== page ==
Another tunnel story.
Two farmers crossing a field behind The Lobster Smack were engaged in deep conversation when one of them sank down to his knees in soft earth. At first they thought it was a bog as they had strayed further over from their usual path home, but on examination, the hole into which the farmer had sunk revealed much more than soft soil.
It was a camouflaged entrance to a tunnel at one time frequented by smugglers.
The farmers reported their discovery and officials were sent down from London. Although the tunnel appeared not to have been used in a number of years there was still plenty of evidence to suggest that in its day it had proved to be an invaluable hideaway.
Apparently it had been attuned to comfort as much as was possible, a solid wood flooring and large oak door protected the main entrance. The walls and roof were heavily shored up with thick beams, to all appearances it was a small room.
Brass lanterns hung intermittently, though slightly discoloured through age. They were nothing if not inventive, and had produced seating from half cut barrels, empty kegs that had once held brandy.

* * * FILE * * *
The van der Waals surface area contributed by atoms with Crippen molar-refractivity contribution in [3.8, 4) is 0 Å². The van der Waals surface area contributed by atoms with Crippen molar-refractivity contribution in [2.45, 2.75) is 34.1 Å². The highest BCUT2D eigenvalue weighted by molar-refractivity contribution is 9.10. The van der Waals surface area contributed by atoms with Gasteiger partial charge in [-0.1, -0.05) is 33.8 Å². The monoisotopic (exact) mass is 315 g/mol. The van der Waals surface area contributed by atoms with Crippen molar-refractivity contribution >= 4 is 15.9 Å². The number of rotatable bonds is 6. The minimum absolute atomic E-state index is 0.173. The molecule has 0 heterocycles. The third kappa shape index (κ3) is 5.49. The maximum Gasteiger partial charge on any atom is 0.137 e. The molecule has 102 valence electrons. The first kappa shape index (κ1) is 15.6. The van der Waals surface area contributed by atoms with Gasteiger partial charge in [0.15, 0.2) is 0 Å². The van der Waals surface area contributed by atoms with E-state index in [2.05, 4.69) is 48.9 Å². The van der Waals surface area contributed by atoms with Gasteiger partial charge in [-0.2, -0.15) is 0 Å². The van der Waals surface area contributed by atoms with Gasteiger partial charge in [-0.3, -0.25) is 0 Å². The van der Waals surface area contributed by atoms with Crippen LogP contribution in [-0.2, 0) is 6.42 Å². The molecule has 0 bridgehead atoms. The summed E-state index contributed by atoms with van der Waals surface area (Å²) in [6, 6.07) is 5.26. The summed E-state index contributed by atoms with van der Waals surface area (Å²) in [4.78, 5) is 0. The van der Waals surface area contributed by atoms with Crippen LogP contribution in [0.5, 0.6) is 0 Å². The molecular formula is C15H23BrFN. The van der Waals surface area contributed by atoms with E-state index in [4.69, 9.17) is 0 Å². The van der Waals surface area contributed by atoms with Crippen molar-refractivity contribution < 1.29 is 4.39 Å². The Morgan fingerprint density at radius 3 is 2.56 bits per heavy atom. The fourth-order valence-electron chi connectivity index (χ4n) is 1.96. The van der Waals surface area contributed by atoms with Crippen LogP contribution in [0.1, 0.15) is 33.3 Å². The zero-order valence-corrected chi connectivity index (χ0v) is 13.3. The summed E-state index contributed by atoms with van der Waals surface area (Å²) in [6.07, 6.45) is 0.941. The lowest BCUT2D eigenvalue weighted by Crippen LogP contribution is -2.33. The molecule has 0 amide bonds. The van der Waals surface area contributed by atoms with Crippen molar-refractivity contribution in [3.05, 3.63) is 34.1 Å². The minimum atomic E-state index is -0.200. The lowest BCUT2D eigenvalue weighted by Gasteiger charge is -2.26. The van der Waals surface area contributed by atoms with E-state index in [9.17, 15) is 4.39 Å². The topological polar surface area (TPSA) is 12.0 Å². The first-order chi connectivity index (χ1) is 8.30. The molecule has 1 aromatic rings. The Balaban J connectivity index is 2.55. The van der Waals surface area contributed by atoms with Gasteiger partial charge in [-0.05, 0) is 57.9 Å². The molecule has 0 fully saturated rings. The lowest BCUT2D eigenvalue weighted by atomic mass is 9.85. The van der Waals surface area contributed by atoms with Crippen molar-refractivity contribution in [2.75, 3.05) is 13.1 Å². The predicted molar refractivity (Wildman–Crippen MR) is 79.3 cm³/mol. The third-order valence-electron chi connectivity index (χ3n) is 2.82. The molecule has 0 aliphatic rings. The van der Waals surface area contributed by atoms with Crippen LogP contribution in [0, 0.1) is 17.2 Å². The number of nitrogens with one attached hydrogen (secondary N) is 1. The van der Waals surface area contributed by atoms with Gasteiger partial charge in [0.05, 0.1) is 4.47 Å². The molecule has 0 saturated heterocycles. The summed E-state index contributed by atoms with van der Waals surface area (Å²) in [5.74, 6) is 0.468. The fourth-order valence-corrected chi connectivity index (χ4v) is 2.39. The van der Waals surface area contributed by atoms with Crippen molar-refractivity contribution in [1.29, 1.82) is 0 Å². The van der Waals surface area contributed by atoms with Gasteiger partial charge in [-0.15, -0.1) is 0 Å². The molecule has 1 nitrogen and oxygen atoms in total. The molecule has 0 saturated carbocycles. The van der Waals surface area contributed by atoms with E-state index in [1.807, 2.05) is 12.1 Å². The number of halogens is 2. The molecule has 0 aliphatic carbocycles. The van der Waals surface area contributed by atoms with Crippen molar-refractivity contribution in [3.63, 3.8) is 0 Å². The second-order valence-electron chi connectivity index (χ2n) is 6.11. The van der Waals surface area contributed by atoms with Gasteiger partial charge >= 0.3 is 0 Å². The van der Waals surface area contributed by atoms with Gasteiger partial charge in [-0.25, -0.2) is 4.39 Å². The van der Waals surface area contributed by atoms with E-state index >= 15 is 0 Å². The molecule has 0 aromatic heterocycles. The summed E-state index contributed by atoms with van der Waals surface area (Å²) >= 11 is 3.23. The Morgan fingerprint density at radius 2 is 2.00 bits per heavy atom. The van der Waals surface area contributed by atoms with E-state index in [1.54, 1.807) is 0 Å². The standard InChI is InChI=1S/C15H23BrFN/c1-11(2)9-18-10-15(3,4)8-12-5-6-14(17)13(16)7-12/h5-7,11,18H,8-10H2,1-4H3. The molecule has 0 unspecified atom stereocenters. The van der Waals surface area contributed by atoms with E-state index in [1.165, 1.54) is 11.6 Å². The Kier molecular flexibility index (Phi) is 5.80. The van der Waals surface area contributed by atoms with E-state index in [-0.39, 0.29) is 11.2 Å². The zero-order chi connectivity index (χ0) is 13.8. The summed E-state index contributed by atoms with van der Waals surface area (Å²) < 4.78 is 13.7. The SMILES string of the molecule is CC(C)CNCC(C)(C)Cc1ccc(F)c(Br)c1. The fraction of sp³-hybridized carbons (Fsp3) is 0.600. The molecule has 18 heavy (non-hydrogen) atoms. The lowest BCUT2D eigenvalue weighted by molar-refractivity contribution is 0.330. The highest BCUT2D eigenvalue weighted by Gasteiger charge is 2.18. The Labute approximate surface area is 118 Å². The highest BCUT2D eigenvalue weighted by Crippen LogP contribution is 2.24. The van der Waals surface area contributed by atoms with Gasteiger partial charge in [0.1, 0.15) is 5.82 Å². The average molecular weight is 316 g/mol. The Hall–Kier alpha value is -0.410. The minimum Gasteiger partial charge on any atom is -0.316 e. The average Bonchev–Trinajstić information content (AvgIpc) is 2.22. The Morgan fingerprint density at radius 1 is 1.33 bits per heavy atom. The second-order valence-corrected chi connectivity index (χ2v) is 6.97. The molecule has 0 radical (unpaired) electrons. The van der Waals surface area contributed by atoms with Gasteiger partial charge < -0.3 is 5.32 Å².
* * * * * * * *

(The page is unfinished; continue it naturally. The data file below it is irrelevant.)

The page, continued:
By far the most interesting find, at least to the Excise men must have been the carved boxes, some of which still held the essence of perfumes, tea chests and rolls of what on first sight appeared to be tar cloth. Closer investigation revealed their true identity as silks, satins and various other types of materials.
For these valuable items to have been left behind one can only imagine that the smugglers either had cause to disband in a great hurry or that they were prevented from returning to the spoils of their trade.
When the articles were removed, the tunnel was filled in and sealed up for the last time and it was thought that all recovered contraband found its way to London with certain pieces later returning to the museum at Chelmsford.
It is not entirely clear whether the underground room had another secret entrance, or if one were found and buried with earth along with the rest of the tunnel, but it would surely have been an odd occurrence to have left themselves no other way out.